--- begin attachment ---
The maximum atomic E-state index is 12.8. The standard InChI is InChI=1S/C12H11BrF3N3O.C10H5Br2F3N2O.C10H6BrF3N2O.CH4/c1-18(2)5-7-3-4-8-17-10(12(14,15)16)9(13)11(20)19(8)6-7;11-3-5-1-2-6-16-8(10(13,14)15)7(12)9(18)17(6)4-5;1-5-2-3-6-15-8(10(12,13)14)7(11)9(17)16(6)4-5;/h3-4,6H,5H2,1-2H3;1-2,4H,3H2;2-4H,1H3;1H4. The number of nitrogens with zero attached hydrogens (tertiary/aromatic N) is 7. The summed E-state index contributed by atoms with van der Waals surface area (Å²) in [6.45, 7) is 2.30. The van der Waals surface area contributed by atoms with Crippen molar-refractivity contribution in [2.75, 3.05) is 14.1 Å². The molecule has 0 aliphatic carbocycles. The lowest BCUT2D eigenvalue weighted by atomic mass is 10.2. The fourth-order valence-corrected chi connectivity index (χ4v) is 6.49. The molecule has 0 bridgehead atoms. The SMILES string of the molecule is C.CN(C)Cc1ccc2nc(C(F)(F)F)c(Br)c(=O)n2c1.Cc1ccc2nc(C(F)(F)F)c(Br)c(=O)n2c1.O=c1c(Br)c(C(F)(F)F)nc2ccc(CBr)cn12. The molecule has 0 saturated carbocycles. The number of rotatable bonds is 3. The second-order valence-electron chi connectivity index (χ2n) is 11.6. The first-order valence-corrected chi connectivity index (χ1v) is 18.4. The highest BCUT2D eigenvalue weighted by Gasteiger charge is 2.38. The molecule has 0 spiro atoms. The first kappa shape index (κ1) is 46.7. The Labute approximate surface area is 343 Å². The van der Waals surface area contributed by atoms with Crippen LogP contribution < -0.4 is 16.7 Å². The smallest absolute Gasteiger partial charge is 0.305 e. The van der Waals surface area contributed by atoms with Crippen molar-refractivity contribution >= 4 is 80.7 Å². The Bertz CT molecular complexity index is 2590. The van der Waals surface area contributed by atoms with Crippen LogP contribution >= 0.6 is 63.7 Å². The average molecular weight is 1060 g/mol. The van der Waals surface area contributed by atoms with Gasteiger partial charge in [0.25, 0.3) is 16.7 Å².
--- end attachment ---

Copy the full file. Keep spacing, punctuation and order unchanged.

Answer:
The maximum atomic E-state index is 12.8. The standard InChI is InChI=1S/C12H11BrF3N3O.C10H5Br2F3N2O.C10H6BrF3N2O.CH4/c1-18(2)5-7-3-4-8-17-10(12(14,15)16)9(13)11(20)19(8)6-7;11-3-5-1-2-6-16-8(10(13,14)15)7(12)9(18)17(6)4-5;1-5-2-3-6-15-8(10(12,13)14)7(11)9(17)16(6)4-5;/h3-4,6H,5H2,1-2H3;1-2,4H,3H2;2-4H,1H3;1H4. The number of nitrogens with zero attached hydrogens (tertiary/aromatic N) is 7. The summed E-state index contributed by atoms with van der Waals surface area (Å²) in [6.45, 7) is 2.30. The van der Waals surface area contributed by atoms with Crippen molar-refractivity contribution in [2.75, 3.05) is 14.1 Å². The molecule has 0 aliphatic carbocycles. The lowest BCUT2D eigenvalue weighted by atomic mass is 10.2. The fourth-order valence-corrected chi connectivity index (χ4v) is 6.49. The molecule has 0 bridgehead atoms. The SMILES string of the molecule is C.CN(C)Cc1ccc2nc(C(F)(F)F)c(Br)c(=O)n2c1.Cc1ccc2nc(C(F)(F)F)c(Br)c(=O)n2c1.O=c1c(Br)c(C(F)(F)F)nc2ccc(CBr)cn12. The molecule has 0 saturated carbocycles. The number of rotatable bonds is 3. The second-order valence-electron chi connectivity index (χ2n) is 11.6. The first-order valence-corrected chi connectivity index (χ1v) is 18.4. The highest BCUT2D eigenvalue weighted by Gasteiger charge is 2.38. The molecule has 0 spiro atoms. The first kappa shape index (κ1) is 46.7. The Labute approximate surface area is 343 Å². The van der Waals surface area contributed by atoms with Crippen LogP contribution < -0.4 is 16.7 Å². The smallest absolute Gasteiger partial charge is 0.305 e. The van der Waals surface area contributed by atoms with Crippen molar-refractivity contribution >= 4 is 80.7 Å². The Bertz CT molecular complexity index is 2590. The van der Waals surface area contributed by atoms with Crippen LogP contribution >= 0.6 is 63.7 Å². The average molecular weight is 1060 g/mol. The van der Waals surface area contributed by atoms with Gasteiger partial charge in [0.25, 0.3) is 16.7 Å².